Perspective: Home and the Range

Kitchen appliances aren’t the stuff of dreams—but that’s why advertisers invented the dream kitchen

Selling kitchen appliances has never been an easy thing—owing largely to the fact that appliances are afflicted by the deadly marketing combo of a necessarily high price and a wholly practical (read: boring) application. Americans can have a blast gathering around a new TV set. Not so with the new dishwasher.

Marketers have long known this, of course, which is why at least one proven manner of selling kitchen appliances has remained unchanged for half a century. It goes like this: If you want to make that new fridge and stove desirable, advertise it as part of a kitchen that’s desirable. So long as homeowners blush with shame over their cracked linoleum and dated cabinetry, showing them the meal-prep space of their dreams is likely to spur them into buying the new appliances that go with it. Want proof? Take a look at both of the appliance advertisements below.

“History repeats itself because these ads are really quite similar,” observes graphic designer Ken Carbone, co-founder of the design and branding company Carbone Smolan Agency. “In their own way, they both say ‘modern’—and they both promise bragging rights, as in, ‘you too could have this!’”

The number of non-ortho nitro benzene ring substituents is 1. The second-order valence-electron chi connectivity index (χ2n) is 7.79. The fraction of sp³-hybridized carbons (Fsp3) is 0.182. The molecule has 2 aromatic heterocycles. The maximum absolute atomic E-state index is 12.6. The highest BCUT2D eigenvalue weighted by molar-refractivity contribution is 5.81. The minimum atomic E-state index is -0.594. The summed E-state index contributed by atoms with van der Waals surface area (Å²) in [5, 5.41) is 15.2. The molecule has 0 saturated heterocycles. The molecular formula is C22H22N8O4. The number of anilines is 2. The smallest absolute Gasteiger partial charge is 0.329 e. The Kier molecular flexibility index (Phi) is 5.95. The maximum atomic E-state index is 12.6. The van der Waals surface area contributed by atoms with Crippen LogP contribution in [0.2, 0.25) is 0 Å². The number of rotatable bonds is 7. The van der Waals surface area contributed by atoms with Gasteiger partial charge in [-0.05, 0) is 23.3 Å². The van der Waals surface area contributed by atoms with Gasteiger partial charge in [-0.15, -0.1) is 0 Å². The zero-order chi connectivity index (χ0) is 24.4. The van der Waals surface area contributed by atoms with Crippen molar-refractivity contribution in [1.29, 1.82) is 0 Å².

So we know that kitchen envy works—but that doesn’t mean it’s always looked the same. In the early 1950s, the dream kitchen of GE appliances was a sherbert-colored fantasy of shades like the turquoise at right. Modernity and the good life were also embodied by the link to the father of suburbia, Bill Levitt. By the time this ad ran in 1955, all of Levittown’s original 17,447 houses in Long Island had long been snapped up for $7,990 a piece, his bulldozers were at work outside of Philly, and the “9½-foot wonder kitchen” that carried his imprimatur still symbolized an idealistic future powered by friendly atoms.

Move to 2011, and Jenn-Air appliances are using the same kind of dream-kitchen sell GE did 56 years before, but with key aesthetic variations. “In the old ad, color itself says modern, and stainless steel is the secondary element,” Carbone notes. “Today, it’s inverted. Stainless steel is the hero.” He’s right. We’ve entered the era of the home chef and industrial chic. It’s also obvious that the Levittown ranch house’s 32 x 25-ft. footprint has morphed into McMansion proportions. (How else to fit that granite-topped kitchen island?)

Thematically, however, it was the same old pitch about the same new kitchen. “Both companies knew their audiences, and both were selling bragging rights,” Carbone says. “It’s just that the first ad suggests macaroni and cheese and the second fusilli al pesto.”

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